References of "Environmental Biology of Fishes"
     in
Bookmark and Share    
Full Text
Peer Reviewed
See detailDynamics of upstream movements of the European eel Anguilla anguilla in an inland area of the River Meuse over the last 20 years
Nzau Matondo, Billy ULg; Ovidio, Michaël ULg

in Environmental Biology of Fishes (2016), 99

The dynamics of upstream movements of the yellow eel Anguilla anguilla were investigated at Lixhe on the Belgian River Meuse in an inland fish pass regularly monitored from 1992 to 2014. Based on a ... [more ▼]

The dynamics of upstream movements of the yellow eel Anguilla anguilla were investigated at Lixhe on the Belgian River Meuse in an inland fish pass regularly monitored from 1992 to 2014. Based on a constant year-to-year sampling effort, we examined the abundance of ascending yellow eels and their body size, seasonal movement, and the associated water temperature and flow. Over the last 23 years, the number of ascending yellow eels has declined at an average 4.2% per year since 1992. The abundance of eels in 2014 is estimated at 4.5% of the ascending stock in 1992. We observed that some annual variations in eel abundance at Lixhe might be related to opening fish passes downstream of the study site. The results clearly demonstrated that long-term declining abundance of eels has resulted in increased sizes (mean increase, 4.1 mm per year since 1992) and temperatures triggering the upstream movement process (1.03°C per decade), with earlier dates for the last eel passages reducing the difference between temperature extremes of eel passages through the fish pass during the migration season. Eel movements occurred in spring and summer at low river discharge and were mainly triggered by high-temperature events. Eels have become larger with time because of improved feeding opportunities and more growth habitats available resulting from the long-term reduction in recruitment. This study highlights the importance of investigating long time spans for a better comprehension of the changes observed in yellow eels and for the optimization of management measures and future research. [less ▲]

Detailed reference viewed: 77 (36 ULg)
Full Text
Peer Reviewed
See detailEffects of alternate reef states on coral reef fish habitat associations
Lecchini, David; Carassou, Laure; Frederich, Bruno ULg et al

in Environmental Biology of Fishes (2012), 94(2), 421-429

The present study describes ontogenetic shifts in habitat use for 15 species of coral reef fish at Rangiroa Atoll, French Polynesia. The distribution of fish in different habitats at three ontogenetic ... [more ▼]

The present study describes ontogenetic shifts in habitat use for 15 species of coral reef fish at Rangiroa Atoll, French Polynesia. The distribution of fish in different habitats at three ontogenetic stages (new settler, juvenile, and adult) was investigated in coral- dominated and algal-dominated sites at two reefs (fringing reef and inner reef of motu). Three main ontogenetic patterns in habitat use were identified: (1) species that did not change habitats between new settler and juvenile life stages (60% of species) or between juvenile and adult stages (55% of species—no ontoge- netic shift); (2) species that changed habitats at different ontogenetic stages (for the transition “new settler to juvenile stage”: 15% of species; for the transition “juvenile to adult stage”: 20% of species); and (3) species that increased the number of habitats they used over ontogeny (for the transition “new settler to juvenile stage”: 25% of species; for the transition “juvenile to adult stage”: 25% of species). Moreover, the majority of studied species (53%) showed a spatial variability in their ontogenetic pattern of habitat use according to alternate reef states (coral reef vs algal reef), suggesting that reef state can influence the dynamics of habitat associations in coral reef fish. [less ▲]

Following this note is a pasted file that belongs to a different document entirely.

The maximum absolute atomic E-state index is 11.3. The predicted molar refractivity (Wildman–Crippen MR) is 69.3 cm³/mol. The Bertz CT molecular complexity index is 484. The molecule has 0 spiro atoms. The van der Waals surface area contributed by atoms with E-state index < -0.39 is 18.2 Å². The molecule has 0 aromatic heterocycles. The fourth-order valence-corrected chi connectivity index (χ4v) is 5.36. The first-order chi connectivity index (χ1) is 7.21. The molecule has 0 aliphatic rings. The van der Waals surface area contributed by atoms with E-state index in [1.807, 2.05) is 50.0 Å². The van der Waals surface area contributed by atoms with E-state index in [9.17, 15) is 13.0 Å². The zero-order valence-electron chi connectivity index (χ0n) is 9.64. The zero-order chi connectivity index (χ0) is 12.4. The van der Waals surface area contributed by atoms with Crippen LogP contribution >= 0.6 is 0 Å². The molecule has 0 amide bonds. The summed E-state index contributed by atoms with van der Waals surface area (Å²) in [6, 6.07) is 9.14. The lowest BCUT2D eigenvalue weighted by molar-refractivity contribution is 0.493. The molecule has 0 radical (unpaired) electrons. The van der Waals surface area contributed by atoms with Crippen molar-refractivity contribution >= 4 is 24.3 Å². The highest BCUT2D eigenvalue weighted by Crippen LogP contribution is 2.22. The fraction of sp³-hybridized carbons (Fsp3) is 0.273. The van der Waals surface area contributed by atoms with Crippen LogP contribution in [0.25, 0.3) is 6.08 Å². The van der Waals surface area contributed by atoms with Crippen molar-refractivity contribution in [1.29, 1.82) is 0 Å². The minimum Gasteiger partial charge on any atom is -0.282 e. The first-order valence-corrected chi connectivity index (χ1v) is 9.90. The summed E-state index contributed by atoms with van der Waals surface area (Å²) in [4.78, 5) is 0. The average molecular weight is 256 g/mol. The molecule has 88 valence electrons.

Detailed reference viewed: 64 (2 ULg)
Full Text
Peer Reviewed
See detailTemporal variability of settlement in Carapidae larvae at Rangiroa atoll
Colleye, Orphal; Brié, Christophe; Malpot, Emmanuel et al

in Environmental Biology of Fishes (2007), 81(3), 277-285

Carapidae (or pearlfish) are eel-like fishes living inside different invertebrates, such as holothurians, sea stars or bivalves. In some Polynesian areas where they live in sympatry, <br />several species ... [more ▼]

Carapidae (or pearlfish) are eel-like fishes living inside different invertebrates, such as holothurians, sea stars or bivalves. In some Polynesian areas where they live in sympatry, <br />several species (Carapus homei, Carapus mourlani, Carapus boraborensis and Encheliophis <br />gracilis) are able to inhabit the same host species. The heterospecific infestation rate is very rare, suggesting that the four species can compete for their hosts. Some differences in <br />settlement period, breeding period and in pelagic larval duration (PLD) could allow better characterisation of the life history of each species. More than 700 larvae were collected during an entire year on the Rangiroa atoll (French Polynesia). Each species was identified; their settlement pattern was examined and their PLD was deduced from otolith (sagittae) increments. In the four collected species, the settlement pattern differed: C. homei and C. mourlani settle on the reef during the entire year, and show an asynchronous and diffuse breeding cycle. C. boraborensis and E. gracilis have a shorter settlement period which could be compatible with breeding synchronisation. As most reef fishes, Carapidae larvae mainly settle during moonless nights. Moreover, each species presents some plasticity, allowing it to settle on the reef under suitable conditions. [less ▲]

Detailed reference viewed: 102 (37 ULg)